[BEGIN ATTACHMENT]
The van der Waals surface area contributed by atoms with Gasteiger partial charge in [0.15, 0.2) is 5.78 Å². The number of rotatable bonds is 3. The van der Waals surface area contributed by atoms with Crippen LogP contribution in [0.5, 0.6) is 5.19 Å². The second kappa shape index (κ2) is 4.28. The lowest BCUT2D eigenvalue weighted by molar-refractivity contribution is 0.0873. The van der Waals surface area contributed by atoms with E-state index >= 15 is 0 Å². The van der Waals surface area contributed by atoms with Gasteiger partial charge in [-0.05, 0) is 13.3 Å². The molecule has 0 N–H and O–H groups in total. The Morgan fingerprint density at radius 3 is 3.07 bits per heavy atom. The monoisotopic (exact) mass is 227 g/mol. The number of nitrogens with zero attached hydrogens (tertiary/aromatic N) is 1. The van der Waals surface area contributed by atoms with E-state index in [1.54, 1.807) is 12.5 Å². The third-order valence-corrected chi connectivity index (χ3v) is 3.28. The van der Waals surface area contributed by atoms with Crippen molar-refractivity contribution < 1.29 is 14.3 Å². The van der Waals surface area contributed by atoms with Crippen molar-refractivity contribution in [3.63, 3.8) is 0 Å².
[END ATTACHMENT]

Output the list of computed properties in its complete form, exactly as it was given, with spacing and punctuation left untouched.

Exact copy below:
The van der Waals surface area contributed by atoms with Gasteiger partial charge in [0.15, 0.2) is 5.78 Å². The number of rotatable bonds is 3. The van der Waals surface area contributed by atoms with Crippen LogP contribution in [0.5, 0.6) is 5.19 Å². The second kappa shape index (κ2) is 4.28. The lowest BCUT2D eigenvalue weighted by molar-refractivity contribution is 0.0873. The van der Waals surface area contributed by atoms with E-state index >= 15 is 0 Å². The van der Waals surface area contributed by atoms with Gasteiger partial charge in [-0.05, 0) is 13.3 Å². The molecule has 0 N–H and O–H groups in total. The Morgan fingerprint density at radius 3 is 3.07 bits per heavy atom. The monoisotopic (exact) mass is 227 g/mol. The number of nitrogens with zero attached hydrogens (tertiary/aromatic N) is 1. The van der Waals surface area contributed by atoms with E-state index in [1.54, 1.807) is 12.5 Å². The third-order valence-corrected chi connectivity index (χ3v) is 3.28. The van der Waals surface area contributed by atoms with Crippen molar-refractivity contribution < 1.29 is 14.3 Å². The van der Waals surface area contributed by atoms with Crippen molar-refractivity contribution in [3.63, 3.8) is 0 Å².